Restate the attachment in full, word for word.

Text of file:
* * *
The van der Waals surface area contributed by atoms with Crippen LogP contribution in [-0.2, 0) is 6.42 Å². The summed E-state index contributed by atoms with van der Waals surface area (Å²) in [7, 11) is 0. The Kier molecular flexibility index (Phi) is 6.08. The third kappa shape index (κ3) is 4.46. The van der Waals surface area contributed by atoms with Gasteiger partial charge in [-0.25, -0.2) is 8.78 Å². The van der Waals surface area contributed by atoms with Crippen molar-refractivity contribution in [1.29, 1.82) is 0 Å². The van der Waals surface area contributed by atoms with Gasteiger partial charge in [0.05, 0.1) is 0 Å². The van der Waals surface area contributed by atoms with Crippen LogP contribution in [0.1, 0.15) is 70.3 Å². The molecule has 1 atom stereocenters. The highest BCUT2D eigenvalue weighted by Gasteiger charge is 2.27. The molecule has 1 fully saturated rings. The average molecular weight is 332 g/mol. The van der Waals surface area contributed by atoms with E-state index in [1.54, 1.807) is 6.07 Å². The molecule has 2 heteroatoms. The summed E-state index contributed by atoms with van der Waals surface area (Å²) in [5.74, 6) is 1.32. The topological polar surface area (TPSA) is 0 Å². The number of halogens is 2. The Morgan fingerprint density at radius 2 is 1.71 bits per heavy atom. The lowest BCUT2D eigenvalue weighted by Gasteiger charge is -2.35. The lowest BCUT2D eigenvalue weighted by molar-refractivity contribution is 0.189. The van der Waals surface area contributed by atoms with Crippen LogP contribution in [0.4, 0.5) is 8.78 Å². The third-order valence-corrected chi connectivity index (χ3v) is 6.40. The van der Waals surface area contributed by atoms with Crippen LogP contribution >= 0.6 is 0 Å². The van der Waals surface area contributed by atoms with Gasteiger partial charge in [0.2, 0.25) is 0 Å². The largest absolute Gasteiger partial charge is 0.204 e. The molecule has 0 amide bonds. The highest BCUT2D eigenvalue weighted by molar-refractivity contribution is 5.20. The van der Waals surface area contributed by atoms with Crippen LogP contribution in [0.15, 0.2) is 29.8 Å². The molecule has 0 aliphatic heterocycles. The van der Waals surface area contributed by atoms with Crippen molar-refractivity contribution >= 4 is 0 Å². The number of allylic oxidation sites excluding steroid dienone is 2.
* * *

The van der Waals surface area contributed by atoms with Crippen LogP contribution in [-0.2, 0) is 6.42 Å². The summed E-state index contributed by atoms with van der Waals surface area (Å²) in [7, 11) is 0. The Kier molecular flexibility index (Phi) is 6.08. The third kappa shape index (κ3) is 4.46. The van der Waals surface area contributed by atoms with Gasteiger partial charge in [-0.25, -0.2) is 8.78 Å². The van der Waals surface area contributed by atoms with Crippen molar-refractivity contribution in [1.29, 1.82) is 0 Å². The van der Waals surface area contributed by atoms with Gasteiger partial charge in [0.05, 0.1) is 0 Å². The van der Waals surface area contributed by atoms with Crippen LogP contribution in [0.1, 0.15) is 70.3 Å². The molecule has 1 atom stereocenters. The highest BCUT2D eigenvalue weighted by Gasteiger charge is 2.27. The molecule has 1 fully saturated rings. The average molecular weight is 332 g/mol. The van der Waals surface area contributed by atoms with E-state index in [1.54, 1.807) is 6.07 Å². The molecule has 2 heteroatoms. The summed E-state index contributed by atoms with van der Waals surface area (Å²) in [5.74, 6) is 1.32. The topological polar surface area (TPSA) is 0 Å². The number of halogens is 2. The Morgan fingerprint density at radius 2 is 1.71 bits per heavy atom. The lowest BCUT2D eigenvalue weighted by Gasteiger charge is -2.35. The lowest BCUT2D eigenvalue weighted by molar-refractivity contribution is 0.189. The van der Waals surface area contributed by atoms with Crippen LogP contribution in [0.4, 0.5) is 8.78 Å². The third-order valence-corrected chi connectivity index (χ3v) is 6.40. The van der Waals surface area contributed by atoms with Crippen LogP contribution >= 0.6 is 0 Å². The van der Waals surface area contributed by atoms with Gasteiger partial charge in [0.2, 0.25) is 0 Å². The largest absolute Gasteiger partial charge is 0.204 e. The molecule has 0 amide bonds. The highest BCUT2D eigenvalue weighted by molar-refractivity contribution is 5.20. The van der Waals surface area contributed by atoms with Crippen LogP contribution in [0.15, 0.2) is 29.8 Å². The molecule has 0 aliphatic heterocycles. The van der Waals surface area contributed by atoms with Crippen molar-refractivity contribution >= 4 is 0 Å². The number of allylic oxidation sites excluding steroid dienone is 2.